Syed Haris Ahmed

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Syed Haris Ahmed
Born December 9, 1984[1]
Pakistan[1]
Criminal charge

2006 Toronto terrorism arrests

Criminal penalty
13 years in prison, to be followed by 30 years of supervised release [2]
Parents Syed Haris Ahmed
Conviction(s) Convicted

Syed Haris Ahmed (born 1984) is a naturalized American citizen born in Pakistan who was convicted on June 9, 2009 of conspiring to provide material support to terrorism in the United States and abroad.[2] His trial was a bench trial. He was sentenced in 2009 to 13 years in prison, to be followed by 30 years of supervised release.[3] At the time of his arrest (on March 23, 2006), he was an undergraduate at the Georgia Institute of Technology, majoring in mechanical engineering.

Life[edit]

Ahmed's family immigrated from Pakistan to the United States when he was about 12 years old, settling in the Atlanta, Georgia area.[1] He became a U.S. citizen in 2003. His father, Syed Riaz Ahmed, is a faculty member at North Georgia College & State University.[4]

Arrest[edit]

In March 2005, Ahmed traveled along with Ehsanul Islam Sadequee to Toronto, Canada aboard a Greyhound bus to meet with Fahim Ahmad, Jahmaal James and another youth[5] with whom they had spoken online about their mutual interpretation of Islam and jihad.[6] Although the five had discussed hypothetical scenarios in which North America would be attacked, government documents noted there was "no imminent danger". Police informant Mubin Shaikh later stated that he believed the two Americans had been asking whether they would be able to hide in Canada if they were to carry out attacks in the United States.[6] Witnesses later testified that Sadequee and Ahmed might have been inspired by a 2005 film, Paradise Now, about two Palestinian friends being trained to carry out a suicide bombing in Israel.[7] Ahmed was further alleged to have traveled to Pakistan in late 2005 in an attempt to meet with members of the terrorist organization, Lashkar-e-Taiba.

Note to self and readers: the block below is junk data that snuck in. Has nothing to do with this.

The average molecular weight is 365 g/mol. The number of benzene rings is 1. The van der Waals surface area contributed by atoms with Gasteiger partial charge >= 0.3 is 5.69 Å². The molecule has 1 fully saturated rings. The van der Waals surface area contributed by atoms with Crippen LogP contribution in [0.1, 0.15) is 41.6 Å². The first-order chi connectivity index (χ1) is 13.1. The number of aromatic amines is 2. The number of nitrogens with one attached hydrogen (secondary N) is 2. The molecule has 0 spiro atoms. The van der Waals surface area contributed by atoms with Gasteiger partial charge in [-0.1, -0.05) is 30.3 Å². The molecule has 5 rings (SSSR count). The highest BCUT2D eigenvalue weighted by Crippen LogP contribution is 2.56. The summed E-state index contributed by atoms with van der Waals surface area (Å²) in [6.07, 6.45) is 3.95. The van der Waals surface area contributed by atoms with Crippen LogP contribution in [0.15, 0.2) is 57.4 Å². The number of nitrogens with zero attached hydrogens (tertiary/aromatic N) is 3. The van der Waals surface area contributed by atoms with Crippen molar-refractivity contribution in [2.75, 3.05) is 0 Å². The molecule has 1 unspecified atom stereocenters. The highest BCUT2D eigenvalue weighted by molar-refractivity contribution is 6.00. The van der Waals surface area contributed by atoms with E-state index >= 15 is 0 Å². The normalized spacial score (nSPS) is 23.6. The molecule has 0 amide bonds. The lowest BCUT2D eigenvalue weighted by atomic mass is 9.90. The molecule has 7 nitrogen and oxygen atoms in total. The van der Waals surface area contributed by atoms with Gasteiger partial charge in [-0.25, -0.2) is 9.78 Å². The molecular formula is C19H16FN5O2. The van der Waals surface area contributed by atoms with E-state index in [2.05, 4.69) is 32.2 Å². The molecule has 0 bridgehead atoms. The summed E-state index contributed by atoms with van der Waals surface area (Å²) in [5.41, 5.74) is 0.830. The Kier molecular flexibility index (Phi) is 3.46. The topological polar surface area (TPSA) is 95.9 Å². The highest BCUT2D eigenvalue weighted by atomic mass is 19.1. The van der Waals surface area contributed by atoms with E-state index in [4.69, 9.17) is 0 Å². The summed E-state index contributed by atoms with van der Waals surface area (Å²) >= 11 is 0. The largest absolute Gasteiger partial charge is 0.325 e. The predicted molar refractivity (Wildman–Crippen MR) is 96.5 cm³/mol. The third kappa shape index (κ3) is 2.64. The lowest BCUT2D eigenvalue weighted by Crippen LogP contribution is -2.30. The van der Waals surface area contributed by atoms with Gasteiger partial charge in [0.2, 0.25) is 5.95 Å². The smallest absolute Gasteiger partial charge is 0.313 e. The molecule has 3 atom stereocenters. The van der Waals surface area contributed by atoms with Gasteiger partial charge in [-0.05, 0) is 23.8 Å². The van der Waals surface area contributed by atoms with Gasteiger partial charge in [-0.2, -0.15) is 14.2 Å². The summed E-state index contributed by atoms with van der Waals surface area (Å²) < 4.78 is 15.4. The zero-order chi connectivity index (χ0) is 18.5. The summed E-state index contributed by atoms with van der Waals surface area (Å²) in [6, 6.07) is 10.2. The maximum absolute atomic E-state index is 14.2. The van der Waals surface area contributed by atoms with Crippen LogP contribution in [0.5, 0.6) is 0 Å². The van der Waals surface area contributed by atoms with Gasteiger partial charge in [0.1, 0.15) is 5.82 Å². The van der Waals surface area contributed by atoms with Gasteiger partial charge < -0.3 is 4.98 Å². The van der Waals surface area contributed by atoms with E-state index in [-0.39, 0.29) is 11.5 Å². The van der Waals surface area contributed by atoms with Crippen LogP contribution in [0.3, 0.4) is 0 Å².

On March 23, 2006, Ahmed and Sadequee were arrested after recording so called "casing videos" of "significant commercial buildings".[8] They were charged with providing material support to a terrorist group,[9] and pleaded not guilty. After several men were arrested in Toronto in June 2006 on charges of terrorism, Ahmed and Sadequee were identified as a co-conspirators and both were indicted on July 19, 2006 (this indictment superseding the original one)[10] for conspiring to provide material support to terrorists and conspiring to provide support to a designated foreign terrorist organization, Lashkar-e-Taiba ("Army of the Righteous"). Initially, all documents in the case were sealed at the joint request of the government and the defense, but the indictment was later unsealed at the government's request.

During five interviews in March, 2006, Ahmed made a number of self-incriminating statements. Ahmed also led the agents who interviewed him to his parents' home and surrendered the camera that was used for the recordings.[11] At the bail hearing for Sadequee, prosecutors alleged that Ahmed and Sadequee traveled to Washington, D.C. to make "casing videos" of the United States Capitol building, the World Bank, a Masonic temple, and a fuel depot, and that Sadequee then sent the video to now-imprisoned London propagandist Younis Tsouli, better known by his online pseudonym Irhabi007 ("terrorist 007").[5] Tsouli later confirmed that the pair were the source of the recordings.[11]

In August, 2008, US Magistrate Gerrilyn Brill ruled Ahmed's interrogation statements admissible for trial despite defense assertions that the statements were the result of coercion and deception. Brill wrote that Ahmed was "intelligent and had been interviewed by law enforcement twice before", and, therefore, “there is nothing . . . to suggest that his will was critically affected by the agents’ various appeals to his Muslim beliefs and there is nothing inherently coercive about such tactics.” Although Ahmed had referred to the videos and the discussions with other Muslims as "stupid", he had admitted to the interviewing agents that the recordings could have been used in planning terrorist acts.[11]

Ahmed and Sadequee were reindicted by a federal grand jury in December, 2008. Both men were again charged with conspiring to provide material support to terrorists, including trying to join Lashkar-e-Taiba in 2005. According to the new indictment, the videos were passed to another convicted British terrorist, Aabid Hussain Khan, on whose computer they were found subsequent to his own arrest.[12]

References[edit]